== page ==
Manufacturing AUTOMATION

Connected and in control: OEM uses control technology to boost machine production

May 17, 2005
By Mike Miclot

It was business as usual when Windsor, Ont.-based Tri-Way Manufacturing Technologies Corporation received an order from an automotive parts supplier. The order was to build an eight-station dial table machine, which would produce left and right aluminum rocker covers for General Motors.

A high degree of coordination and communication is necessary to operate plant machinery and build reliable networks. Human Machine Interface devices can help plant operators make adjustments to machine performance quickly and easily. The customer provided Tri-Way, one of North America’s largest manufacturers of metal-cutting machinery used to produce auto parts, with a list of approved components for the work order as outlined by General Motors. But there was a challenge: the list included a design platform with which

Tri-Way engineers had no experience. The design platform was the Allen-Bradley ControlLogix controller and remote I/O communications network from Rockwell Automation.

“We were excited about the opportunity to implement this advanced control system, but we were also apprehensive about the amount of time it would take us to get the system up and running,” says Ray Weldon, controls engineering manager, Tri-Way. “Often, it can take more than a month to implement a new control system, and we weren’t thrilled about dedicating that amount of time to implementation.”


A helping hand

Tri-Way contacted its Allen-Bradley distributor, Dave Dumouchelle of Electrozad Supply in Windsor, to help implement the ControlLogix platform and meet the detailed part specifications. After reviewing the specifications, Dumouchelle suggested that newer technologies, such as the ControlNet network, PowerFlex 700 AC drives and a Microsoft Windows-based user interface, would provide Tri-Way’s customer with more advanced controls and meet the customer’s needs more effectively.

The automotive parts supplier granted Tri-Way engineers approval to deviate from the original specifications and use the ControlNet network in addition to remote I/O. By running the discrete I/O and HMI on ControlNet, Tri-Way engineers achieved faster data transfer and response, says Weldon.

Tri-Way also switched from Allen-Bradley 1336 drives to Allen-Bradley PowerFlex 700 AC drives. The PowerFlex drives provided torque control and closed-loop regulation to meet the high-performance demands of this particular application. The drives’ bookshelf design helped optimize panel space by allowing side-by-side mounting, Weldon says.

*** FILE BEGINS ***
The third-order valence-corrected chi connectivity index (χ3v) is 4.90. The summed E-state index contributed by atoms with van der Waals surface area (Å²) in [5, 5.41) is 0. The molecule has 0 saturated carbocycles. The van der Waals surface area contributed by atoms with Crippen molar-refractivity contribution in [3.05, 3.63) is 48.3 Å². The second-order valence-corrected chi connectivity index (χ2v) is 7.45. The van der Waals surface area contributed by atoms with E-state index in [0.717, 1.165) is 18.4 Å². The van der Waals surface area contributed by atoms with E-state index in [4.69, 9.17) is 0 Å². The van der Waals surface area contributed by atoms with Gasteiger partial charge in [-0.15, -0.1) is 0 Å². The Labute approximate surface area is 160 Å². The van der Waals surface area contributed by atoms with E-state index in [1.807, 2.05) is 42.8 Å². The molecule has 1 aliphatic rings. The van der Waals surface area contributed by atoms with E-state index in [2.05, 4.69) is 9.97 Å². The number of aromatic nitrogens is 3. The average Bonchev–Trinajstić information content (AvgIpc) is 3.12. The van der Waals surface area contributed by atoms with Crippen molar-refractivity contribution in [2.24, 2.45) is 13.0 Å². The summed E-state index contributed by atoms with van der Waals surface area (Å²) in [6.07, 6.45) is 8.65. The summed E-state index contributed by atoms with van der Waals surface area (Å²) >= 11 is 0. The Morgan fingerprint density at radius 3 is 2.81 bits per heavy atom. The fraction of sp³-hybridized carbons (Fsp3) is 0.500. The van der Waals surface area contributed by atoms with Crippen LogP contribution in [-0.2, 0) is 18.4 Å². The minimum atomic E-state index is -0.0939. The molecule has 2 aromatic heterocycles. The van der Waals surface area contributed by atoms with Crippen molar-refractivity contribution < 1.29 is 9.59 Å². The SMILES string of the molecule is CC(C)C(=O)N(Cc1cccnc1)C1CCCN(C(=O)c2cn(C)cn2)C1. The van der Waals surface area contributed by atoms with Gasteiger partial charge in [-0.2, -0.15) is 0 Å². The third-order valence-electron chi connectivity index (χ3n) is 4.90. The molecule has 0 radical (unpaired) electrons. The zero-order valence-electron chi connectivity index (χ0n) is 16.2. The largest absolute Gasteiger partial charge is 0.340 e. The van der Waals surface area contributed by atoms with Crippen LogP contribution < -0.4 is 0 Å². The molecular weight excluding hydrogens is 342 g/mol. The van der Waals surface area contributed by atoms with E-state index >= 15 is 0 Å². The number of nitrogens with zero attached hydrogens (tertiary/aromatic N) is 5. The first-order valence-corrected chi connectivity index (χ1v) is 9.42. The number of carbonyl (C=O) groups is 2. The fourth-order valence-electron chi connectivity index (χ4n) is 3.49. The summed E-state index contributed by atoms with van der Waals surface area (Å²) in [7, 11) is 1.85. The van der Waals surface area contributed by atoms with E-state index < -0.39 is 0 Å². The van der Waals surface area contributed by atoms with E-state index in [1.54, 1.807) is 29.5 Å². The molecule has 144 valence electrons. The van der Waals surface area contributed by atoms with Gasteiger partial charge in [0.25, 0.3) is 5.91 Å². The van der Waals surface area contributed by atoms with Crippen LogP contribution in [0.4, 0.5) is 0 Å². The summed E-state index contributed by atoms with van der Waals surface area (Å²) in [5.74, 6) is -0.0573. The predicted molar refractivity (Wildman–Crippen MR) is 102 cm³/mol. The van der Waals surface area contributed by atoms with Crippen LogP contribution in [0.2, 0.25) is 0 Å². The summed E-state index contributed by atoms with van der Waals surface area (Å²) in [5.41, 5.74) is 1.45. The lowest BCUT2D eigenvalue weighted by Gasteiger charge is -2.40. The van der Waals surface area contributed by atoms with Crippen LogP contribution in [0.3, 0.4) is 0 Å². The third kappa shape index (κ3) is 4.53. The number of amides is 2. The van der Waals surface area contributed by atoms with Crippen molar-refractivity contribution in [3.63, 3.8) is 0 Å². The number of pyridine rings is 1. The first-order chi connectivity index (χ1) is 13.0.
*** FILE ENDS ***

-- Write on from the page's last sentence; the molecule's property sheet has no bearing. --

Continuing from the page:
Tri-Way engineers also changed the original machine specifications by adding a PC user interface running Rockwell Automation’s RSView software, which supported reporting and tracking functions. Tri-Way reused the tag database from the PLC program to code the HMI in RSView, resulting in further engineering savings, according to Weldon. Local representatives from Rockwell Automation Global Manufacturing Services helped with implementation and provided training for Tri-Way control engineers.

Recycling resources

In less than two weeks, Tri-Way’s new control system was fully integrated and operational. According to Weldon, it normally takes at least a month, if not longer, to get a new control system fully implemented, and in most cases, there are still lingering issues.

“The ease of integration and flexible connectivity of the ControlLogix platform allowed us to use four different communication networks in one machine-a task we’d never attempted before,” says Weldon.

The new dial table machine includes an Ethernet module, a SERCOS interface motion module, ControlNet and remote I/O. The machine also uses two ControlLogix processors: one processor is for motion; and the other is for all remaining functionality, including a robot for loading the machine and a robot for unloading it. The dial table machine produces two rocker covers every nine seconds-a cycle time that is twice as fast as the industry standard, Weldon says. For Tri-Way’s customer, this cycle time represents a 50-percent savings in machine expenditures, a 50-percent increase in production and a 40-percent decrease in required floor space.

The multi-disciplined motion/PLC development tools within the ControlLogix programming software allows Tri-Way engineers to reuse their resources and reduce software engineering and integration time by between 400 hours and 600 hours for future projects. This saves the company money and reduces risks, since engineers already know how the machines will perform, Weldon says. The tag-based programming environment for ControlLogix allows Tri-Way programmers to write code independent of electrical connection assignments.

Mike Miclot is manager of the ControlLogix Business at Rockwell Automation. E-mail him at

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